Drew Lock likes what he sees in Mizzou offense
Drew Lock’s first three games couldn’t have gone much better. The Tigers are 3-0 heading into Saturday’s game against No. 2 Georgia, and Lock has thrown for 11 touchdowns and just one interception.
A 2019 NFL Draft projection by CBS Sports earlier this week had the Lee’s Summit native going No. 1 overall to the New York Giants, while others projected him to go the top half of the first round.
But Lock is far off from securing a green-room invite to April’s draft.
While Lock has started hot, the Tigers’ next three games — against Georgia, South Carolina and No. 1 Alabama — could ultimately determine his fate in the eyes of NFL teams.
“This is the defining stretch for Drew Lock,” said Kyle Crabbs, a senior NFL Draft analyst for Draft Network LLC. “These are going to be the most referenced games for him. The next three weeks for Lock are paramount. They’re going to set the narrative for him for the rest of the draft cycle.”
Lock’s numbers are already in better shape than they were three games into the 2017 season. His completion percentage is at 69 percent, up from 50. He’s only thrown one interception after having five through three games last season. He also has two rushing touchdowns and has shown the ability to make plays with his legs. Last year, under former offensive coordinator Josh Heupel, Lock stayed in the pocket more.
Nobody is expecting Lock to turn into Michael Vick, but his ability to take off on the ground when his receivers are covered gives him something else to sell to NFL scouts.
“It shows people I’m athletic,” Lock said. “Even though I know I was athletic.”
New offensive coordinator Derek Dooley has helped Lock’s stock in the eyes of scouts. Dooley, who came from the Dallas Cowboys, has put more pro-style concepts into Missouri’s spread offense, which will help Lock when he has to meet with teams and draw up plays.
In the past, Lock has relied on his arm to make plays, sometimes at the cost of his fundamentals.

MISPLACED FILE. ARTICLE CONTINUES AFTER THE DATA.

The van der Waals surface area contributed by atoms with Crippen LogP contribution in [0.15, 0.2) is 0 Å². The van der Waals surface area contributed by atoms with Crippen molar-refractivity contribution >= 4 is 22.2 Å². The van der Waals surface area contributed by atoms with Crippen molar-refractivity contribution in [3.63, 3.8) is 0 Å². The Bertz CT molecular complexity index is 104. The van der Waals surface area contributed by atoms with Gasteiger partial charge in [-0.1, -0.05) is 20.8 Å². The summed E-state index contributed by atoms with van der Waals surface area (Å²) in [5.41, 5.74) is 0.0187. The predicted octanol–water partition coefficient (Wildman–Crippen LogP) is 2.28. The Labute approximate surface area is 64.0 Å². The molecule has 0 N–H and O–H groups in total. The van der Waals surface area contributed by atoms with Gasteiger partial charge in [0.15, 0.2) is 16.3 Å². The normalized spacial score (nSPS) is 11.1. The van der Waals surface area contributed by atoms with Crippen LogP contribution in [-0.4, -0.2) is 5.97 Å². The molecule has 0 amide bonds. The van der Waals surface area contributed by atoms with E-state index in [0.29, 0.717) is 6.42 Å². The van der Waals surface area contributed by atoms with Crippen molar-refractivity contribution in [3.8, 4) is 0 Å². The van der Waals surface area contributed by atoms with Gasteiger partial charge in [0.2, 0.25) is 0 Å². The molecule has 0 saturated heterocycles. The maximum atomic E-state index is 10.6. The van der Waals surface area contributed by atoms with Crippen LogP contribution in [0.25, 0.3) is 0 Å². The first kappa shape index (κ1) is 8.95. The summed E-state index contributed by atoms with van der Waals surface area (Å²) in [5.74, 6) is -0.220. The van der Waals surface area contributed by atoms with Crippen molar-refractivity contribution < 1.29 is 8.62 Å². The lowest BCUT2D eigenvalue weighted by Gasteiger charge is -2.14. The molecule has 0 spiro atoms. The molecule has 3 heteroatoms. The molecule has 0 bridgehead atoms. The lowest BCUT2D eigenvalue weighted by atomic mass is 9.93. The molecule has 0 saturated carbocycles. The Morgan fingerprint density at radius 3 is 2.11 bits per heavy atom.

Against Purdue, Lock fired a laser beam to wideout Jalen Knox for a 59-yard touchdown. But despite having time in the pocket, Lock’s legs were uneven and his hips were out on the throw, which scouts saw.
“There’s very little torque when he throws,” said Jim Nagy, executive director of the Senior Bowl and former NFL scout. “If he gets his lower half squared away and cleans that up, and learns to incorporate his lower body in some of those throws, it’s going to be scary.”
Nagy said if Lock was currently in the NFL, his arm would “put him in the top 10 of the league.”
A knock on Lock in Heupel’s system was his lack of intermediate throws, because Missouri’s offense was simplified and took a lot of shots downfield. In his last two games, 41 percent of his throws were for 10 yards or more, which shows Missouri has brought more emphasis back to short-yard plays.
Lock said the Tigers threw the ball 50 yards or more downfield more than any other team in the country under Heupel, and if NFL teams expected his numbers to be better than offenses that live on short-yard packages then “I’m not sure what their thought process is,” he said.
In the past, Lock has drawn criticism for his pocket awareness, but that hasn’t been an issue this season. Missouri ranks fourth nationally in both sacks allowed and passing offense, which shows the Tigers’ offensive line has given the quarterback plenty of time to get the ball out.
“He was hanging in there, his focus downfield was really good,” Nagy said. “There weren’t any signs of pressure getting to Drew’s ability to distribute and pump the ball out fast.”
While Lock’s pocket awareness has been one of his strengths, it will be challenged the most in the next three weeks. Both Georgia and Alabama are both ranked in the top 10 nationally in scoring defense.
He hasn’t had to operate much under pressure, which is what scouts will have their eyes on during the Tigers’ three-game stretch. Lock was the only quarterback to throw four touchdowns against Georgia last year.
Georgia and Alabama boast talented defensive lines that won’t give Lock as much time. And when Missouri is struggling, what is Lock’s demeanor and body language like? How he handles both will say a lot about his decision-making.
“In the past it was pretty obvious that he relied on his arm to make plays,” said Dane Brugler, an NFL Draft analyst for The Athletic. “When the passing windows get smaller and he has less time to think about it, will he revert to the old Drew Lock where he pops it up in the air and hopes his receiver comes down with it?”
While Missouri likely won’t go 3-0 against Georgia, South Carolina and Alabama, the Tigers don’t need to win every game for Lock to see his stock move, be it up or down.
Because he’s being looked at as a franchise quarterback at the next level, he could go to a team that is rebuilding around him and won’t be very competitive early on. Teams will be looking for Lock to keep them in the game.
“If he can keep them competitive in those games, that’s going to bode well for him,” Nagy said.
Dooley hasn’t tried to hype Lock up since taking the job, but the coach understands what Saturday would do for both Lock and the Tigers. Lock has yet to beat an established team in his college career, and an upset on Saturday would change that.
“Every week is going to present challenges for him, especially when you’re playing the No. 2 team in the country,” Dooley said. “This will be a big one for him.”